The ‘Fake’ N.Y. Times Chicken-Sandwich Story Is Quite Real

Recently, former New York Times opinion editor Adam Rubenstein published an account in the Atlantic of his unhappy time at the paper, focusing on the now-infamous episode when Tom Cotton’s op-ed set off an internal firestorm. There are certainly strong grounds to argue with Rubenstein’s conclusion — most notably, his implication that the Times opinion page has shut down ideological diversity, when, if anything, it is growing more open to it.

But Rubenstein’s argument did not make it controversial. The controversy instead centered on his opening anecdote. Rubenstein repeated a story about an orientation event in which he named his favorite sandwich, from Chick-fil-A, only to be rebuked by an HR representative, “We don’t do that here. They hate gay people,” a comment met with snaps of approval by others in the room.

On social media, various left-wing journalists asserted immediately this episode was a fabrication. “Never happened,” wrote New York Times Magazine writer and journalism professor Nikole Hannah-Jones. “Is anyone going to contact the Atlantic to ask them about the process behind publishing this egregiously fake anecdote,” pleaded left-wing podcaster Michael Hobbes.

Various reporters have in fact taken up this challenge and contacted the Atlantic. Jesse Singal reached out to the magazine and was told the entire story was fact-checked and the details of the anecdote in question were “confirmed by New York Times employees who had contemporaneous knowledge of the incident in question.”

Numerous acquaintances of Rubenstein (one of whom communicated with me) have affirmed that he told this story contemporaneously. Washington Post media reporter Erik Wemple reports, “According to several sources, Rubenstein’s encounter with the HR official itself became an HR issue in the weeks following the incident. Rubenstein told some colleagues about it, including longtime columnist David Brooks, who was his supervisor.”

It’s not irresponsible to question the veracity of a factual claim in the media, even one in a fact-checked publication like the Atlantic. Sometimes fact-checkers get fooled. What’s striking about this episode is that professional journalists stated without qualification that the incident was not merely dubious but definitively and obviously untrue.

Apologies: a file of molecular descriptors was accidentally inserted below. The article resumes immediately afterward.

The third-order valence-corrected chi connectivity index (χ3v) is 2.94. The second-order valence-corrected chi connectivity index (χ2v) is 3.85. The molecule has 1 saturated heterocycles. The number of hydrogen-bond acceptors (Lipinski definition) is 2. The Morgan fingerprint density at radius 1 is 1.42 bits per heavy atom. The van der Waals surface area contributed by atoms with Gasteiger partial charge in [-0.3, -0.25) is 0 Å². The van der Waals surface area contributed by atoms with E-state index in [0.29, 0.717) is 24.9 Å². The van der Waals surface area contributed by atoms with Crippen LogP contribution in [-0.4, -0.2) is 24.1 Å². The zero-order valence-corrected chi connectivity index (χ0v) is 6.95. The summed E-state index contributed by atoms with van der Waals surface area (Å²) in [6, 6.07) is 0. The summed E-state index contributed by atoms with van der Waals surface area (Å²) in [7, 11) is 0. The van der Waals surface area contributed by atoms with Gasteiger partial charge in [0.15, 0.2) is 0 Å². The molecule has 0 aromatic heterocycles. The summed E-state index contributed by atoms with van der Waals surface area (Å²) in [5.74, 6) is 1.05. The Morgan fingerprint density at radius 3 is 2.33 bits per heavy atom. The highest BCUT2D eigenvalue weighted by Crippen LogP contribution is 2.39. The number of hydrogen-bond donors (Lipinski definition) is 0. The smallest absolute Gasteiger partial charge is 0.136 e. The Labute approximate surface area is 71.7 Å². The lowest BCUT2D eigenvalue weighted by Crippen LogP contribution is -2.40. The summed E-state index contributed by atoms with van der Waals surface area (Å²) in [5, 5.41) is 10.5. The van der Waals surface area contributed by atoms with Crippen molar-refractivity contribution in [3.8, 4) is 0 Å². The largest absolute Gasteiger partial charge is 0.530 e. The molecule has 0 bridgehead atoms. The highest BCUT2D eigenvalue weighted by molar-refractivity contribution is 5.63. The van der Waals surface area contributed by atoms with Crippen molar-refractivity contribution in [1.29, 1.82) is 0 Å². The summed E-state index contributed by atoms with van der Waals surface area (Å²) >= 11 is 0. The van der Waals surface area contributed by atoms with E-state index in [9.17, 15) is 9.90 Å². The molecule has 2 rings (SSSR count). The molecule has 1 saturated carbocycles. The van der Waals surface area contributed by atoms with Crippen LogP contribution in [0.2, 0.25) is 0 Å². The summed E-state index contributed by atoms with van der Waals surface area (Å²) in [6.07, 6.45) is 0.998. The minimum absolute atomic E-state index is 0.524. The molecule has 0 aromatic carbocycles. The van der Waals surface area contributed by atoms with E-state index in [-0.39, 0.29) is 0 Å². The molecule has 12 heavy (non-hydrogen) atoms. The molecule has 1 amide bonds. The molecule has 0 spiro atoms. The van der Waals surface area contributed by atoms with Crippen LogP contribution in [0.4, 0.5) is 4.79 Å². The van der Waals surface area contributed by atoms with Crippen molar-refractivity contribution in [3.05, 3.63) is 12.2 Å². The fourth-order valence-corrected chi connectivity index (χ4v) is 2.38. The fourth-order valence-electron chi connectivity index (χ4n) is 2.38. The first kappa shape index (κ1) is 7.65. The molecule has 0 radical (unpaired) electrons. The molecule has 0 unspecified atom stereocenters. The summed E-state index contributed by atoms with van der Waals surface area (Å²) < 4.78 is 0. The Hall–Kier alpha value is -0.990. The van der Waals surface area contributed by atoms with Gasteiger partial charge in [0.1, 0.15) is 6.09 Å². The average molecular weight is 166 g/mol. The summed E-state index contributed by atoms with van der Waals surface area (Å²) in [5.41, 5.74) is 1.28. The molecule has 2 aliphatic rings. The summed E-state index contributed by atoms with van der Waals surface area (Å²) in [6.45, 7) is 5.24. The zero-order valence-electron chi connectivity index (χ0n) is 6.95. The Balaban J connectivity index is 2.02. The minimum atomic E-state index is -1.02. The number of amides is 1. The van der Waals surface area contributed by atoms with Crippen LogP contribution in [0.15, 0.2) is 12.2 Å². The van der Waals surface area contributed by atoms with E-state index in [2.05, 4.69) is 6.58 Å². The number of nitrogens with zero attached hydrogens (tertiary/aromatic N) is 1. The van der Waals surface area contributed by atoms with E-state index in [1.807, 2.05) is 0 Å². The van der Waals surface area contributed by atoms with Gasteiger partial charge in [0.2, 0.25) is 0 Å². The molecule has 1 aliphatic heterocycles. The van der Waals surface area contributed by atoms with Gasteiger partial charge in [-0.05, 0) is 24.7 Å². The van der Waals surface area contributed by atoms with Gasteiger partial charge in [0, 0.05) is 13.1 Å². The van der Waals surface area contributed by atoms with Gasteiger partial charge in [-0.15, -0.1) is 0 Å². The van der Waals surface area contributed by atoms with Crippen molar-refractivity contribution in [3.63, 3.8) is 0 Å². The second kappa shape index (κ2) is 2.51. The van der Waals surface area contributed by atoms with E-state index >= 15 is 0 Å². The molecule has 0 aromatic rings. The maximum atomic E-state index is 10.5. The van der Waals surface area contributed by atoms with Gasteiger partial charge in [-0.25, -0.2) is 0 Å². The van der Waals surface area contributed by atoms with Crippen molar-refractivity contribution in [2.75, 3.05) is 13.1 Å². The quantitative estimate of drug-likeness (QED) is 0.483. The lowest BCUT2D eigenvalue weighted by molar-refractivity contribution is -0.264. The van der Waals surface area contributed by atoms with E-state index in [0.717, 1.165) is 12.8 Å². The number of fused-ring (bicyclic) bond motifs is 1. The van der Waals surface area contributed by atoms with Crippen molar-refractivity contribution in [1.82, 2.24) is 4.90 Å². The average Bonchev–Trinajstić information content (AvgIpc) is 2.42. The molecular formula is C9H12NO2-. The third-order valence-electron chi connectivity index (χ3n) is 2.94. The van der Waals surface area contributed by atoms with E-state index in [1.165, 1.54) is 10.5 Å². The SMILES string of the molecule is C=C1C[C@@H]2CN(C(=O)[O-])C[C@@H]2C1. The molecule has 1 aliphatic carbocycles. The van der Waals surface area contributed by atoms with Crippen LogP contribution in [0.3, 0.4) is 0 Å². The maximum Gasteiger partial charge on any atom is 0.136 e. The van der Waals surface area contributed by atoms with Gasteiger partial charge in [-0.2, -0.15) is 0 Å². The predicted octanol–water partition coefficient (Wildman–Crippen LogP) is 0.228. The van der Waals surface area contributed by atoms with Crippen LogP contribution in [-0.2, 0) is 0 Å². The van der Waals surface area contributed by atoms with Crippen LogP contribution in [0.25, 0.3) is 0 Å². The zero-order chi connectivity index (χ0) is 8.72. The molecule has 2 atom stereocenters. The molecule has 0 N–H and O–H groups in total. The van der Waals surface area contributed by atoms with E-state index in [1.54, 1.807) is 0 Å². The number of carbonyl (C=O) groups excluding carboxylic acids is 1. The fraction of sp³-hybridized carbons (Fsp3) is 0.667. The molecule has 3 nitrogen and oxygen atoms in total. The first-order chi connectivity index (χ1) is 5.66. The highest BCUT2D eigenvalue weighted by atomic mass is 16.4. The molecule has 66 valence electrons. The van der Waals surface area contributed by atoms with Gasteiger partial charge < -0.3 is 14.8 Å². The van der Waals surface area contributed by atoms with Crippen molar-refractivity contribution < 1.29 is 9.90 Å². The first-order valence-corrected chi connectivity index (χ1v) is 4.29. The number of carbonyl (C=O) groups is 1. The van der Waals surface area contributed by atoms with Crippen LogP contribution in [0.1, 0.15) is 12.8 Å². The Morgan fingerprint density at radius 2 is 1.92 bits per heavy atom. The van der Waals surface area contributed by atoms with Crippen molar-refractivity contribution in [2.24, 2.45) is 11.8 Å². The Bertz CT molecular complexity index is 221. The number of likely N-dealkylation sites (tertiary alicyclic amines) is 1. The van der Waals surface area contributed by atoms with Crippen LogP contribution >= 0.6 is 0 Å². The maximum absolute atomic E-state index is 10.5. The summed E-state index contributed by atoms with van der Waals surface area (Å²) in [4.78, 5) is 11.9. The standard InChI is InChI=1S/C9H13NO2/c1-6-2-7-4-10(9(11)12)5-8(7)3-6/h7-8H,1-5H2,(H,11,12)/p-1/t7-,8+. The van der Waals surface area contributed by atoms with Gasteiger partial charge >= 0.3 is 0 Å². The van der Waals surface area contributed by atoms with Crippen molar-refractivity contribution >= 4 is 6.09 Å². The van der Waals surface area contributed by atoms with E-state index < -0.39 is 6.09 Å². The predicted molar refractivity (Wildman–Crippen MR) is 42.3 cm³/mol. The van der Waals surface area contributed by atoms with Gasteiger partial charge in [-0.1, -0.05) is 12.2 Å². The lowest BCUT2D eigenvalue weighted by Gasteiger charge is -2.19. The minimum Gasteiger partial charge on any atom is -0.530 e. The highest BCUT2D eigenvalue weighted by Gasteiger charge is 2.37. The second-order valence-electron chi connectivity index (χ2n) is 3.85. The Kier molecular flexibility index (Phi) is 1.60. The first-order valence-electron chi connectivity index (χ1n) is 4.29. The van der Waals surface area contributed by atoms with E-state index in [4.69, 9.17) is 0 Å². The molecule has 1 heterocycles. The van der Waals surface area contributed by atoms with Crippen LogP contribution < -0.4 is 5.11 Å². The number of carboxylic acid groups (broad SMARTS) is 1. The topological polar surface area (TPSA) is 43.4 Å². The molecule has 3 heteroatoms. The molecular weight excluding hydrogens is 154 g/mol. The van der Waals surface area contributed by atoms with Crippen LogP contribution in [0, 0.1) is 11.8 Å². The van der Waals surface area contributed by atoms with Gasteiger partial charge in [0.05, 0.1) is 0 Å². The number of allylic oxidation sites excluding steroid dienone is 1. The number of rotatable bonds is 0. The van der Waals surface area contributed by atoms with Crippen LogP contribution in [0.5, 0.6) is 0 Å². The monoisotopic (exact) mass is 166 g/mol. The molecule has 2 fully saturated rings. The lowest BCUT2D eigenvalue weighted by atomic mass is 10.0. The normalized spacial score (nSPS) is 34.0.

This raises the question of why these critics expressed such confident skepticism. The only possible answer is that they believed the anecdote was so outrageous it couldn’t possibly have happened.

I did believe the chicken-sandwich story because I find cringy behavior like that in elite institutions a not-uncommon phenomenon. But imagine Rubenstein had written something different — say, that he had brought to his Times editors evidence that President Biden had committed serious crimes and they told him they wouldn’t publish it because it would hurt the Democratic Party. I would react with skepticism toward an anecdote like this because I don’t believe that’s how the Times operates.

But if the anecdote was proved true, I would have to concede that I had been wrong — not just about the episode but in my larger assumptions about the subject matter of the story. If the Times was shown to do something I thought was totally at odds with its culture, then I would rethink my view of the Times culture. I would hope the skeptics who insisted that the chicken-sandwich story was so outlandish it couldn’t possibly have happened will concede not only that it did but that their assumptions about the culture of the Times were wrong.

There is a lively strain of left-wing media criticism that almost monotonously attacks any mainstream organ that publishes any story that creates discomfort for the political left. Hobbes has attracted an influential following by leveling these critiques. He insisted Jamie Reed’s whistleblower account of her work at a youth gender clinic in St. Louis was the fabricated claims of a front-desk staffer, when Reed’s main claims (including her involvement in patient care) were later confirmed by a Times reporter. He scolded reporters for writing about public concern about President Biden’s age, insisting, “If people have a meritless concern, journalists’ job is to tell them it’s meritless.”

There is a ravenous appetite for a strain of media criticism that relentlessly dumps on any reporting that casts the left in a negative light. Of course, some of those criticisms are valid — I’ve made many of them myself. But the criticism has been a tactic so common it has a name, “working the refs.” Many of these critics take advantage of the high standards of truth aspired to by mainstream media to nitpick their reporting. But episodes like chicken-sandwich-gate clarify what’s actually going on. These critics don’t care what’s true. They only care about what’s useful.

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